Quincy is concerned about the future of this haven. “It’s really awful to think we can’t just have one thing. This one beach where it’s safe and peaceful,” she told GO.
To be sure, the community put up a good fight. It got creative and vocal about what would become of the space, owned by the NYC Parks Department.
Desiree LaVecchia started a petition two years ago to the Parks Commissioner: “…The removal of these structures will leave Riis exposed, and will effectively open the door for our community of beachgoers to be harassed,” the petition stated. “That the initial planning process for the demolition of buildings at a queer beach has not included queer community echoes the process for the Christopher Street Pier, which disregarded the black and brown, queer and trans community.”
Black Trans Lives Matter Movement force Ceyenne Doroshow and GLITS (Gays & Lesbians Living in a Transgender Society) initiated efforts to secure the building as a historical landmark, and safe haven. GLITS set up a booth for an oral history project last summer, noted Blue and friends.
There are many stories to tell. Transgender activist, Stonewall survivor, and former Anti-Violence Project counselor, Victoria Cruz is known as “the Queen of Riis.” The 77-year old first set foot on Riis’ sacred sands in 1963, back when the old age facility was up and running. She remembers sunbathing and hearing the concerts in the gazebo that were put on for the elderly residents, how the patients would be taken out for lunch. “I loved to go on Sunday mornings because of the church services,” Cruz recalled. “They played the most wonderful American gospel I ever heard.”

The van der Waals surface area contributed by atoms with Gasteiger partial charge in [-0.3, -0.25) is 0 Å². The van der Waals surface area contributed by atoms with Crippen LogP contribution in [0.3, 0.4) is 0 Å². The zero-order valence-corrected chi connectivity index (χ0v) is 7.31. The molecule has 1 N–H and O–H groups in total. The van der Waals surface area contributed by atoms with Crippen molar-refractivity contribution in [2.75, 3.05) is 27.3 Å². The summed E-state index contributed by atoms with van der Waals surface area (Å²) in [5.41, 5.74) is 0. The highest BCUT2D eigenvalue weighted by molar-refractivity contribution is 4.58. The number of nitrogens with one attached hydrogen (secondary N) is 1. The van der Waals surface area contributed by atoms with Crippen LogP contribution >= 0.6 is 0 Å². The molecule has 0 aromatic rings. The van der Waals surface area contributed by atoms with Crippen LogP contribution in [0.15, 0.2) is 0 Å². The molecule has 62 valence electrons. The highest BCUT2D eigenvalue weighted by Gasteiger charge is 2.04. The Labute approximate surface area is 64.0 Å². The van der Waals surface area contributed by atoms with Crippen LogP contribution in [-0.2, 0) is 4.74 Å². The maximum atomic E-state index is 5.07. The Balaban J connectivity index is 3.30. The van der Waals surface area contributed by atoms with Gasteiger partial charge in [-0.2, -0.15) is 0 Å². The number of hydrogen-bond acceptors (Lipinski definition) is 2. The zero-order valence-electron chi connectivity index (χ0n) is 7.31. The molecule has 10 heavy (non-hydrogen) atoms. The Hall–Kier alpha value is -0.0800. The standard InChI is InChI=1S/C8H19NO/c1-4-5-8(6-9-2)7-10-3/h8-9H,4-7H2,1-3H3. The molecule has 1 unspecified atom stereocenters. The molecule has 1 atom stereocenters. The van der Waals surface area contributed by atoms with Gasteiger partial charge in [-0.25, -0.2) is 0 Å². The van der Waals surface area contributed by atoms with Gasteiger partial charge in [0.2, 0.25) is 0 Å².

In fact, the gay folks sometimes lent an assist when the residents snuck out of the nursing home for a frolic on the beach. “We would tell them when the guys were coming so they could run back to the premises,” Cruz laughed while speaking to GO.
She believes that the structure was never unsafe – that Giuliani wanted to shut it down because it wasn’t making money for the city and used a stormy night in 1998 as an excuse to empty out the building. “It went through Irene, Sandy, and through all the hurricanes and not one piece of that building fell down,” Cruz said. “Even the gazebo was still standing after Sandy while all the other houses in Rockaway close to shore were demolished.”
“I’m sorry that the building had to come down. I thought they would build something for the community, or people in need of hospice,” Cruz lamented. “…the sounds of the sea, the sun, the gulls…make them enjoy life more, especially in their last days. I’m sorry that didn’t happen.”
There will be no bringing the building back, and some in the community are now turning their attention toward what will become of the space. But there is good news. Late day on Saturday, July 8th, 2023, Rebecca, 33, and Jill, 34, headed down the boardwalk after a day by the water, a huge rainbow flag in tow. The newlyweds ventured to the beach that day, unsure as to whether people would even be gathering. But there were a few hundred people on the sand.
“It’s as crowded as ever,” Rebecca happily told GO. While tearing down the building felt like destroying a sacred space, she never questioned whether people would continue to gather. “The queers always know where to go.”
Another beach-goer, Noah De Simone, 47, spoke to the collective concern about how the 5+acre space might be used going forward. Will some new development invite more of a mainstream presence, more scrutiny, and possible harassment? A parking lot, hotel, or playground? From Noah’s perspective, the old ruins had been an “oasis” and “little secret corner.” But the Brooklyn resident was optimistic.
“This beach has been a queer beach for a long time, and there’s a really strong queer presence here. It’s not just a handful of people. It’s hundreds of people that come here. And I hope it stays queer forever.”